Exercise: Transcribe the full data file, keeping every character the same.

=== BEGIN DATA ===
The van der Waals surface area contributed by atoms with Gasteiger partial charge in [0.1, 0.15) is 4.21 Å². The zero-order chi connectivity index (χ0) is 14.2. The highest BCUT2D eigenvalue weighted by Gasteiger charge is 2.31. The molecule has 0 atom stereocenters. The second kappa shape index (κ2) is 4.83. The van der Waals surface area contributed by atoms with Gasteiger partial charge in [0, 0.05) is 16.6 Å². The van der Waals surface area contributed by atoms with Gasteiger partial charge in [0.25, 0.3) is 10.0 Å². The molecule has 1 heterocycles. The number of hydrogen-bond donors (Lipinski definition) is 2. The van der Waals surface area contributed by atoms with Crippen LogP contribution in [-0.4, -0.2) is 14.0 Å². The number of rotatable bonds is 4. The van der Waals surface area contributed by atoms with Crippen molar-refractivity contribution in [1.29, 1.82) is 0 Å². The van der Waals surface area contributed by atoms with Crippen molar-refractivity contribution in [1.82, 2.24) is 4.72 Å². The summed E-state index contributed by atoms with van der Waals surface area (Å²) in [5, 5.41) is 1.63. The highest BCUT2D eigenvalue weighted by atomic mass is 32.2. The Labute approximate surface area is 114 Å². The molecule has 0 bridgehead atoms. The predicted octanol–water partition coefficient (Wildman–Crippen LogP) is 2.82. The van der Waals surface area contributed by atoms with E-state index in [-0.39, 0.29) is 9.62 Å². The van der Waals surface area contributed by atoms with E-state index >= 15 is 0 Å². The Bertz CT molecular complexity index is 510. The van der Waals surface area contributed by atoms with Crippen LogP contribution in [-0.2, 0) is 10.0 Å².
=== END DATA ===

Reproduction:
The van der Waals surface area contributed by atoms with Gasteiger partial charge in [0.1, 0.15) is 4.21 Å². The zero-order chi connectivity index (χ0) is 14.2. The highest BCUT2D eigenvalue weighted by Gasteiger charge is 2.31. The molecule has 0 atom stereocenters. The second kappa shape index (κ2) is 4.83. The van der Waals surface area contributed by atoms with Gasteiger partial charge in [0, 0.05) is 16.6 Å². The van der Waals surface area contributed by atoms with Gasteiger partial charge in [0.25, 0.3) is 10.0 Å². The molecule has 1 heterocycles. The number of hydrogen-bond donors (Lipinski definition) is 2. The van der Waals surface area contributed by atoms with Crippen LogP contribution in [-0.4, -0.2) is 14.0 Å². The number of rotatable bonds is 4. The van der Waals surface area contributed by atoms with Crippen molar-refractivity contribution in [1.29, 1.82) is 0 Å². The van der Waals surface area contributed by atoms with Crippen molar-refractivity contribution in [1.82, 2.24) is 4.72 Å². The summed E-state index contributed by atoms with van der Waals surface area (Å²) in [5, 5.41) is 1.63. The highest BCUT2D eigenvalue weighted by atomic mass is 32.2. The Labute approximate surface area is 114 Å². The molecule has 0 bridgehead atoms. The predicted octanol–water partition coefficient (Wildman–Crippen LogP) is 2.82. The van der Waals surface area contributed by atoms with E-state index in [-0.39, 0.29) is 9.62 Å². The van der Waals surface area contributed by atoms with E-state index >= 15 is 0 Å². The Bertz CT molecular complexity index is 510. The van der Waals surface area contributed by atoms with Crippen LogP contribution in [-0.2, 0) is 10.0 Å².